Have you designed meetings to promote networking and productive working sessions? Do your members continue to reach out to individuals who are passionate about healthy food environments and to leaders from nearby organizations positioned to help identify and implement change strategies reflected in your plan? Do the people involved in the network reflect the food system, ranging from farming to institutional food service to wholesale and retail foods to community food assets (such as farmers markets, community gardens, or school gardens)?

  • Pro Tip: Think carefully about the design of your food network meetings. Don’t just develop agendas; think about the process of how people can get their work done together. Having people work in small groups on specific tasks can help the group as a whole move along more quickly. To see how this can work, check out the St. Paul/Ramsey County’s Food and Nutrition Council’s website for how they designed and convened their meetings during the first year of work . You can find the 2010 meeting agendas here.


Outcome: Clear, regular communications to stakeholders and decision-makers about the activities of the network.

Has your network set up a systematic, regular way to communicate with its existing and new stakeholders? Ask your members how they prefer to get their information—via social media? Email? What kind of influencers and decision-makers need to know about your food network? Who are they? What is the best way to inform them and keep them in the loop?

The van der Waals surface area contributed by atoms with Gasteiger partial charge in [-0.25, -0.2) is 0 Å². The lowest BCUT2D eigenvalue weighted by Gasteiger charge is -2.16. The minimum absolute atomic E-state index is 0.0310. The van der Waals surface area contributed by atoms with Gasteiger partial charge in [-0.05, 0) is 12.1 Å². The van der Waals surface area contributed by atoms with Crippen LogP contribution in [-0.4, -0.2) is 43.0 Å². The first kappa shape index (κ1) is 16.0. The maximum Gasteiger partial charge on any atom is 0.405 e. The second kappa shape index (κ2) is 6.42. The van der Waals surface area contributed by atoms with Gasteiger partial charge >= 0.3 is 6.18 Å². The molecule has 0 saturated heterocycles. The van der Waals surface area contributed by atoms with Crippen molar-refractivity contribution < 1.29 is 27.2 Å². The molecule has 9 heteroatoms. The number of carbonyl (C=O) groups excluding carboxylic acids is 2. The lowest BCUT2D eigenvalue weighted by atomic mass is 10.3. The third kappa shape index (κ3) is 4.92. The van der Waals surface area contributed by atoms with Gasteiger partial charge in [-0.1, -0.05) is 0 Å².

• Pro tip: The Minnesota Food Charter Health Equity Guide offers an easy to use framework for network communications. Check out page 12!

Cultural Competency

Outcome: Effective partnerships, efforts, and knowledge that result in active participation in the food network from diverse communities and a shared agenda that focuses on advancing health equity.

Does your network reflect the diversity of age, gender, and ethnicity in your region? If not, what do members of your network need to learn in order to build a truly representative food network?


Food networks that are able to be focused and strategic about each of these areas are the ones most likely to make measurable, durable impacts on their community’s food environment, food infrastructure, and food skills.

How can food networks get there? It’s okay to beg, borrow, and steal! Here are some effective ways to help your food network get moving:

  • Build a relationship with an Extension Educator charged with helping food networks.
  • Invite representatives from local healthcare organizations, local public health agencies, regional service cooperatives, and district school wellness committees to your food network meetings. You may be able to identify an individual who can use some staff time to help support the network’s activities.
  • Contact a representative from another food network in Minnesota who can join your group by speakerphone to talk through their successes, lessons learned, and effective practices.

Looking ahead to the future of Minnesota’s food networks, there’s only upside and forward progress. If you want to make a difference in your community, the time to start is now.